Book Review: The Flight of the Wren
Author, Orla McAlinden
by Julie Carpenter
I read this book when it came out in 2018 and it’s one of the few books I’ve read over the last couple of years that still haunts me. I am just sitting down to do a review for various reasons, including two moves, renovation chaos, and a small family medical crisis. No one ever accused me of being organized. Still, I think this may be a very good time to read this book, with the heavy footsteps of a pandemic and other signs of the apocalypse trudging on in the background. (I’m only partly kidding.)
I’m going to be upfront. I love this book and it comes highly recommended but with a caveat. It’s a difficult read in some places. The book is about the life of the Curragh Wrens, a group of outcast Irish women who lived in “The Curragh” area on the plains of Kildare. For one reason or another, these women were shunned from polite society. Many were forced to survived by prostitution, scratching out a bare living in makeshift shelters or “nests” dug into the soil, which gave birth to their avian designation. In Ireland at that time, there was no lower caste than the Wrens. They were even given separate and lesser housing at the workhouse.
This story takes place in two places and times. It begins in Ireland in 1848 and follows a young girl, Sally, and her introduction into the sad sisterhood of the Wrens. The second, intertwining part of the narrative takes place in Hobart, Tasmania during the Spanish flu of 1919. A woman named Saoirse Gordon sits by her grandmother’s bed as the dying old woman begins to tell her the truth about her past. The two tales gradually become one as Saoirse deals with the fallout of her true history.
McAlinden doesn’t pull any punches. Her characters are sharply drawn and compelling. The tone is hard and honest. The narrative moves at pace that makes the book hard to put down. But the going is often tough. There were a few times I had to take a break from the grinding hardships that felt all too real. Especially in the sections of the book that focused on Sally, the truth about the way humans can treat each other, the ways in which they cannot accept the humanity of the other, become painful, largely because the writing is so compelling. However, the author’s wise use of the double time frame helps mitigate the unrelenting pain of the Irish famine and allows the reader the breathing space of history to make sense of the story. The payoff of catharsis at the end turns out to be worth every bit of the journey.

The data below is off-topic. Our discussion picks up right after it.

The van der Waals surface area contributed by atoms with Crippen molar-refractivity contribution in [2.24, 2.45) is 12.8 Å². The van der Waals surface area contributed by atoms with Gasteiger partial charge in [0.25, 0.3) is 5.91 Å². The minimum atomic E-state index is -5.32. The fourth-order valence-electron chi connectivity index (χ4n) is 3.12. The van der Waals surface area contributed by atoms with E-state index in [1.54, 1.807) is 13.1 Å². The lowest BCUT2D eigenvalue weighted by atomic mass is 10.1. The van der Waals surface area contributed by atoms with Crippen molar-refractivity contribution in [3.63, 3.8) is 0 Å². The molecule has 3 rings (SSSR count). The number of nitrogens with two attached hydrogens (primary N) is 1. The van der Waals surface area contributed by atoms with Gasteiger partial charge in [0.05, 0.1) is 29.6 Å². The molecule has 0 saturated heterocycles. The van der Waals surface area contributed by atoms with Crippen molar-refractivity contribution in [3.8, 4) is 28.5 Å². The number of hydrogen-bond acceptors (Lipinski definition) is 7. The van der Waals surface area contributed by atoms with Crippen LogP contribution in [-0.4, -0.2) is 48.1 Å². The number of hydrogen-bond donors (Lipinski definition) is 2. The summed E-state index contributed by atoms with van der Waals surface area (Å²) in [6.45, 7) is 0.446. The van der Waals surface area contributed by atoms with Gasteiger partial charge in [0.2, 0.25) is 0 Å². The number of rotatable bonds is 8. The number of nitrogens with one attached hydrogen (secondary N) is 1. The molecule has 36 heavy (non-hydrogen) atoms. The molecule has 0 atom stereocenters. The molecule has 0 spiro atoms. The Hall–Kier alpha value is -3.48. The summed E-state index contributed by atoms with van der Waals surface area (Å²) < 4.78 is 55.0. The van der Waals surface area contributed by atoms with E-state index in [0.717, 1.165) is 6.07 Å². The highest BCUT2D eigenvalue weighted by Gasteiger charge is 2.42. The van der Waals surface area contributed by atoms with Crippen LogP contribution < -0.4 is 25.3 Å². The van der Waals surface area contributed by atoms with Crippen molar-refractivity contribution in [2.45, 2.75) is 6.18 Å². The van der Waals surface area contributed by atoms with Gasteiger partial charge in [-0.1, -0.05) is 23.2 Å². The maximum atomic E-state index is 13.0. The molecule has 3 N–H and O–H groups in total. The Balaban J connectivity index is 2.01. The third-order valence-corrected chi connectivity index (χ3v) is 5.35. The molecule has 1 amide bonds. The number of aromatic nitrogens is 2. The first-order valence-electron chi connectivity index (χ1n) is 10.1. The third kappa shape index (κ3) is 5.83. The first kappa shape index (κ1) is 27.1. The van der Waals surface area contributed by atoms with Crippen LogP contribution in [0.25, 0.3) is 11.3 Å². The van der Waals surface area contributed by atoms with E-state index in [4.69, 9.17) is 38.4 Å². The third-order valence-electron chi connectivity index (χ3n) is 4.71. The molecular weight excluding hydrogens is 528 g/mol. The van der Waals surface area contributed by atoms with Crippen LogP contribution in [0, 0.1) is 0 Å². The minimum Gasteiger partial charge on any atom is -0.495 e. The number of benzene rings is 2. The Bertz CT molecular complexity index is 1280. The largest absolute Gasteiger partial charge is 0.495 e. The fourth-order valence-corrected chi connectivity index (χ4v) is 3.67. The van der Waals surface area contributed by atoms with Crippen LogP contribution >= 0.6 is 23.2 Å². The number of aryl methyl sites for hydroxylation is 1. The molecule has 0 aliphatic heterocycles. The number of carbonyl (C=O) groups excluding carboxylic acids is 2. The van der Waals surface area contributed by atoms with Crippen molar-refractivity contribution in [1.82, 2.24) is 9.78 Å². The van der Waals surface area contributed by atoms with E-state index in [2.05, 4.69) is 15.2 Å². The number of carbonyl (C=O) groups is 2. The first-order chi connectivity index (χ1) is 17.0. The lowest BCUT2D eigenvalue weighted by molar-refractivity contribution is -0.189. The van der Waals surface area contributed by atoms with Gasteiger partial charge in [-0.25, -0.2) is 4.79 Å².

This book is very timely both in its themes and the setting of the pandemic. It’s beauty lies in its acknowledgement of the deep pain of being human and the powerful will to live through the agony and change history, at least for those you love. If you haven’t read it previously, this is an excellent time to do so.
Read our Review of Orla McAlindens’ book The Accidental Wife here.
Read her review of I am No one here.
Julie Carpenter is the creator of the Sacred Chickens website. She is dedicated to telling stories and making sure that indie writers and publishers have a way to be heard. She uses narrative, her own and others’, to help interpret the world. She has a Master of Professional Writing from the University of Memphis, with an emphasis in Composition Theory. She wants to bend reality one story at a time. Julie’s work has appeared in Fiction on the Web and will be included The New Guard. She is currently working on a novel.